W3C home > Mailing lists > Public > public-webappsec@w3.org > December 2012

RE: CSP violations introduced by Addons / Extensions

From: Hill, Brad <bhill@paypal-inc.com>
Date: Wed, 19 Dec 2012 01:01:15 +0000
To: Mike West <mkwst@google.com>, Ingo Chao <ichaocssd@googlemail.com>
CC: Dan Veditz <dveditz@mozilla.com>, Eduardo' Vela <evn@google.com>, "public-webappsec@w3.org" <public-webappsec@w3.org>
Message-ID: <370C9BEB4DD6154FA963E2F79ADC6F2E307A4C@DEN-EXDDA-S12.corp.ebay.com>

 I've created (and closed) ISSUE-41 (https://www.w3.org/2011/webappsec/track/issues/41) to formally record the WG's decision not to address this use case.

This group follows the priority of constituencies defined in the HTML Design Principles: http://www.w3.org/TR/html-design-principles/

 According to this, the user's right to install any extension (including malicious ones) and for those extensions to modify resources according to the user's wishes trumps a resource's wishes to remain unmodified. 

 If a user needs protection from such extensions, this is part of the contract between the user and browser or operating system, not between the user and a resource owner - which is the layer CSP operates at.

 Please feel free to object or comment further if you feel this resolution is inadequate.

Thank you,

Brad Hill
WebAppSec WG co-chair


From: Mike West [mailto:mkwst@google.com] 
Sent: Monday, October 29, 2012 3:39 AM
To: Ingo Chao
Cc: Dan Veditz; Eduardo' Vela; public-webappsec@w3.org
Subject: Re: CSP violations introduced by Addons / Extensions

While I agree with you that detecting and killing malicious extensions is a good thing, I don't believe that CSP is the proper level of the stack to do that work.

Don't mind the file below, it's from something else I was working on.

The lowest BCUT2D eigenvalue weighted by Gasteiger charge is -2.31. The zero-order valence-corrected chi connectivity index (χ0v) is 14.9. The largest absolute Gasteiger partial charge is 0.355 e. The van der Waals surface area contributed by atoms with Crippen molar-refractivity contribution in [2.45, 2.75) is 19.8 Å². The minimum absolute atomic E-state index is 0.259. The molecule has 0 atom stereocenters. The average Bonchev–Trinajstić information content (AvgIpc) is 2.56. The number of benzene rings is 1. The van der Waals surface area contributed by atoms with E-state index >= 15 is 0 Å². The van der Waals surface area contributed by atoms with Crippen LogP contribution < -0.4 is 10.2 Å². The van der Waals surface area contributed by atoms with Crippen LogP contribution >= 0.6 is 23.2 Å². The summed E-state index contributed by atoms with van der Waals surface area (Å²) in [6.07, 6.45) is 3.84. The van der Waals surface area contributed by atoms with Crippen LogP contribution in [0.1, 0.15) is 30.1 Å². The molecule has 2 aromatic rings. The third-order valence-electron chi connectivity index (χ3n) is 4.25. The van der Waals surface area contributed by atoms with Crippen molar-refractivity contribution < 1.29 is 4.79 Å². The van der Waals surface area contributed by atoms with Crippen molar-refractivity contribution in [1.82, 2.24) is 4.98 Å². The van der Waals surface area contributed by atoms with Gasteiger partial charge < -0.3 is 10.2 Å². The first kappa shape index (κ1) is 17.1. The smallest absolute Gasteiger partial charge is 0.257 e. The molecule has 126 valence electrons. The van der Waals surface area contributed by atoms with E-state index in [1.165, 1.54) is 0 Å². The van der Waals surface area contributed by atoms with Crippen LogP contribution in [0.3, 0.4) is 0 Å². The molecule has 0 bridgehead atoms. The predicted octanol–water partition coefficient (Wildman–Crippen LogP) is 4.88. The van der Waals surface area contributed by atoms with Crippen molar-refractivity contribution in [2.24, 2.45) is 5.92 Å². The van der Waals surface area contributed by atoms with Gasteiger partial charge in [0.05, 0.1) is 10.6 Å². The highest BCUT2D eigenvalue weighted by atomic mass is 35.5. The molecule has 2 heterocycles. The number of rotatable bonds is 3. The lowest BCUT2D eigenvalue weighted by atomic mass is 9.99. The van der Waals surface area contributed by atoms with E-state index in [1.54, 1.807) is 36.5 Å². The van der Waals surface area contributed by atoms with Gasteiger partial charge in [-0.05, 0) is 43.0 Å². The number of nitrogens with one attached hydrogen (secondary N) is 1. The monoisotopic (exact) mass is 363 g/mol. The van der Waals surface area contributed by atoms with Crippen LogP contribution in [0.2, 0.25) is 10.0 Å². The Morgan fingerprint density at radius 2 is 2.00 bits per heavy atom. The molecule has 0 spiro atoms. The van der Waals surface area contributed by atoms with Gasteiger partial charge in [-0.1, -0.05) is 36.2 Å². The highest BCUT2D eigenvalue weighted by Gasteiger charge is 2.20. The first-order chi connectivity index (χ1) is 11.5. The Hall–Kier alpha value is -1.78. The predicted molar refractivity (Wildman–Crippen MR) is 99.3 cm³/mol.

To your specific points:

1. Chrome deals with the risk of malicious extensions inside enterprises by giving IT departments the ability to control extension installation via policy. This seems like a better solution than exposing information about installed extensions to the web at large.

2. I think making detection of extensions like AdBlock simpler than it already is falls well outside the functionality CSP is intended to provide.

In short, user agents quite intentionally give extensions the ability to override the wishes of site authors. Transferring that authority (or some semblance of it) back to the site author seems problematic, even if done with good intentions.

Mike West <mkwst@google.com>, Developer Advocate
Google Germany GmbH, Dienerstrasse 12, 80331 München, Germany
Google+: https://mkw.st/+, Twitter: @mikewest, Cell: +49 162 10 255 91

On Mon, Oct 29, 2012 at 10:23 AM, Ingo Chao <ichaocssd@googlemail.com> wrote:
On Mon, Oct 29, 2012 at 9:42 AM, Mike West <mkwst@google.com> wrote:
> The other side of that concern is leaking information about what extensions
> a user has installed to the site owner. At the moment, that's an explicit
> non-goal of the spec. I'm of the opinion that it should stay that way.
> What is the privacy impact that you're worried about? I'm not sure I
> understand the use-case.
1 An attacker who knows that a company uses addons (e.g. through
inspection of the tracking pixels) may craft a special "update" to the
addon and may try to distribute it to employees who are in charge of
web analytics. Such an add-on may silently compromise the security of
the company.

2 Users may install "useful" addons that, apart from phoning home,
replace advertisements/other content in popular webpages. A CSP that
informs the site owner about such interactions of the addon with the
page could lead to certain actions. Without the CSP, the site owner
will never know what happens.

Currently, our security measure is to rely on the user's trust in the
creator of the add-on.

Received on Wednesday, 19 December 2012 01:01:45 UTC

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